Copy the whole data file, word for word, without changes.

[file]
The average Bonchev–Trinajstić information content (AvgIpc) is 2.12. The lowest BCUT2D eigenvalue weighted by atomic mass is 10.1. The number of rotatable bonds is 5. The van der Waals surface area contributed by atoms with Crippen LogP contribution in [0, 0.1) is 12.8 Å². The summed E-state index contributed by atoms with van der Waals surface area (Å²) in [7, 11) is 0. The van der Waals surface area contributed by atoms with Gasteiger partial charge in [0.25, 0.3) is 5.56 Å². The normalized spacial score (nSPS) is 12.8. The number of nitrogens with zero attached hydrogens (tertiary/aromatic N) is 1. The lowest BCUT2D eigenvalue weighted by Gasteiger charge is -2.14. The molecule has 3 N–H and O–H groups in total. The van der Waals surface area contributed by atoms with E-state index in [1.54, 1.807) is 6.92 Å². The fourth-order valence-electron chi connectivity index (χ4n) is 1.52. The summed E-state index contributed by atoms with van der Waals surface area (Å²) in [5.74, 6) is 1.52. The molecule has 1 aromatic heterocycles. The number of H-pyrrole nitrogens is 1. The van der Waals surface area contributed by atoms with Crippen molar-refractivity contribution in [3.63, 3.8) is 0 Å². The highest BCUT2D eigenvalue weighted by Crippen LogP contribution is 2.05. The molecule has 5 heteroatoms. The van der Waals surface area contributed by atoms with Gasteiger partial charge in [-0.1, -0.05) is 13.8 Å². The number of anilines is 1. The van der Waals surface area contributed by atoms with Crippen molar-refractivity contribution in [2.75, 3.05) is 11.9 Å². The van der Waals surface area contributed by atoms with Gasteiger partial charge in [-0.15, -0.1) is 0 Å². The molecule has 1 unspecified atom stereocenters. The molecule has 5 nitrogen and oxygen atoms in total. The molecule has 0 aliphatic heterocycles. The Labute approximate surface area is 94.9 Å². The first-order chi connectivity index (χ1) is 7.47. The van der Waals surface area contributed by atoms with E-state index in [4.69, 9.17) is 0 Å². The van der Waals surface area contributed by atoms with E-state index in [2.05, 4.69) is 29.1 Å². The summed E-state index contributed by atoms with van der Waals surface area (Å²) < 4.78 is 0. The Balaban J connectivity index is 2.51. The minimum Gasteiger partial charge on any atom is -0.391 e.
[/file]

The average Bonchev–Trinajstić information content (AvgIpc) is 2.12. The lowest BCUT2D eigenvalue weighted by atomic mass is 10.1. The number of rotatable bonds is 5. The van der Waals surface area contributed by atoms with Crippen LogP contribution in [0, 0.1) is 12.8 Å². The summed E-state index contributed by atoms with van der Waals surface area (Å²) in [7, 11) is 0. The van der Waals surface area contributed by atoms with Gasteiger partial charge in [0.25, 0.3) is 5.56 Å². The normalized spacial score (nSPS) is 12.8. The number of nitrogens with zero attached hydrogens (tertiary/aromatic N) is 1. The lowest BCUT2D eigenvalue weighted by Gasteiger charge is -2.14. The molecule has 3 N–H and O–H groups in total. The van der Waals surface area contributed by atoms with E-state index in [1.54, 1.807) is 6.92 Å². The fourth-order valence-electron chi connectivity index (χ4n) is 1.52. The summed E-state index contributed by atoms with van der Waals surface area (Å²) in [5.74, 6) is 1.52. The molecule has 1 aromatic heterocycles. The number of H-pyrrole nitrogens is 1. The van der Waals surface area contributed by atoms with Crippen molar-refractivity contribution in [3.63, 3.8) is 0 Å². The highest BCUT2D eigenvalue weighted by Crippen LogP contribution is 2.05. The molecule has 5 heteroatoms. The van der Waals surface area contributed by atoms with Gasteiger partial charge in [-0.1, -0.05) is 13.8 Å². The number of anilines is 1. The van der Waals surface area contributed by atoms with Crippen molar-refractivity contribution in [2.75, 3.05) is 11.9 Å². The van der Waals surface area contributed by atoms with Gasteiger partial charge in [-0.15, -0.1) is 0 Å². The molecule has 1 unspecified atom stereocenters. The molecule has 5 nitrogen and oxygen atoms in total. The molecule has 0 aliphatic heterocycles. The Labute approximate surface area is 94.9 Å². The first-order chi connectivity index (χ1) is 7.47. The van der Waals surface area contributed by atoms with E-state index in [4.69, 9.17) is 0 Å². The van der Waals surface area contributed by atoms with E-state index in [2.05, 4.69) is 29.1 Å². The summed E-state index contributed by atoms with van der Waals surface area (Å²) < 4.78 is 0. The Balaban J connectivity index is 2.51. The minimum Gasteiger partial charge on any atom is -0.391 e.